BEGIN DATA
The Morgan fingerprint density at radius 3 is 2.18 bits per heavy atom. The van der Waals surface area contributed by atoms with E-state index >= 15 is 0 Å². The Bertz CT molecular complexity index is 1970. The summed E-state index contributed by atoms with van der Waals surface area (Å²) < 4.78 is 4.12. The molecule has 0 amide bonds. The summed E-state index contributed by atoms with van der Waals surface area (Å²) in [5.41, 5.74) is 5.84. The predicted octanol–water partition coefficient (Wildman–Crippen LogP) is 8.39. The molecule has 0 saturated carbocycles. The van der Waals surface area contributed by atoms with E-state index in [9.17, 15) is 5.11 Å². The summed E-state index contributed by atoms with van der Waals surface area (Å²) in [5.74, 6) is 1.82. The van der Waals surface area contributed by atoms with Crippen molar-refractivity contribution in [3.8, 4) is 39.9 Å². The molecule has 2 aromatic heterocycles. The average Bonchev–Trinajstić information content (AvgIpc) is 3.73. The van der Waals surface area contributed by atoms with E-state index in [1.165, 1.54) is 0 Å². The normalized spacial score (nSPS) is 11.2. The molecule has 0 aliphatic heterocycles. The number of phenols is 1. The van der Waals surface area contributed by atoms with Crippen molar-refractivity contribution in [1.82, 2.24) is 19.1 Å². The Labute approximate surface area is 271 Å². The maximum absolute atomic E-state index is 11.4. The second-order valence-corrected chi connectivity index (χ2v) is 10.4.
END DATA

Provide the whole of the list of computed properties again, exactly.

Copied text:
The Morgan fingerprint density at radius 3 is 2.18 bits per heavy atom. The van der Waals surface area contributed by atoms with E-state index >= 15 is 0 Å². The Bertz CT molecular complexity index is 1970. The summed E-state index contributed by atoms with van der Waals surface area (Å²) < 4.78 is 4.12. The molecule has 0 amide bonds. The summed E-state index contributed by atoms with van der Waals surface area (Å²) in [5.41, 5.74) is 5.84. The predicted octanol–water partition coefficient (Wildman–Crippen LogP) is 8.39. The molecule has 0 saturated carbocycles. The van der Waals surface area contributed by atoms with E-state index in [9.17, 15) is 5.11 Å². The summed E-state index contributed by atoms with van der Waals surface area (Å²) in [5.74, 6) is 1.82. The van der Waals surface area contributed by atoms with Crippen molar-refractivity contribution in [3.8, 4) is 39.9 Å². The molecule has 2 aromatic heterocycles. The average Bonchev–Trinajstić information content (AvgIpc) is 3.73. The van der Waals surface area contributed by atoms with E-state index in [1.165, 1.54) is 0 Å². The normalized spacial score (nSPS) is 11.2. The molecule has 0 aliphatic heterocycles. The number of phenols is 1. The van der Waals surface area contributed by atoms with Crippen molar-refractivity contribution in [1.82, 2.24) is 19.1 Å². The Labute approximate surface area is 271 Å². The maximum absolute atomic E-state index is 11.4. The second-order valence-corrected chi connectivity index (χ2v) is 10.4.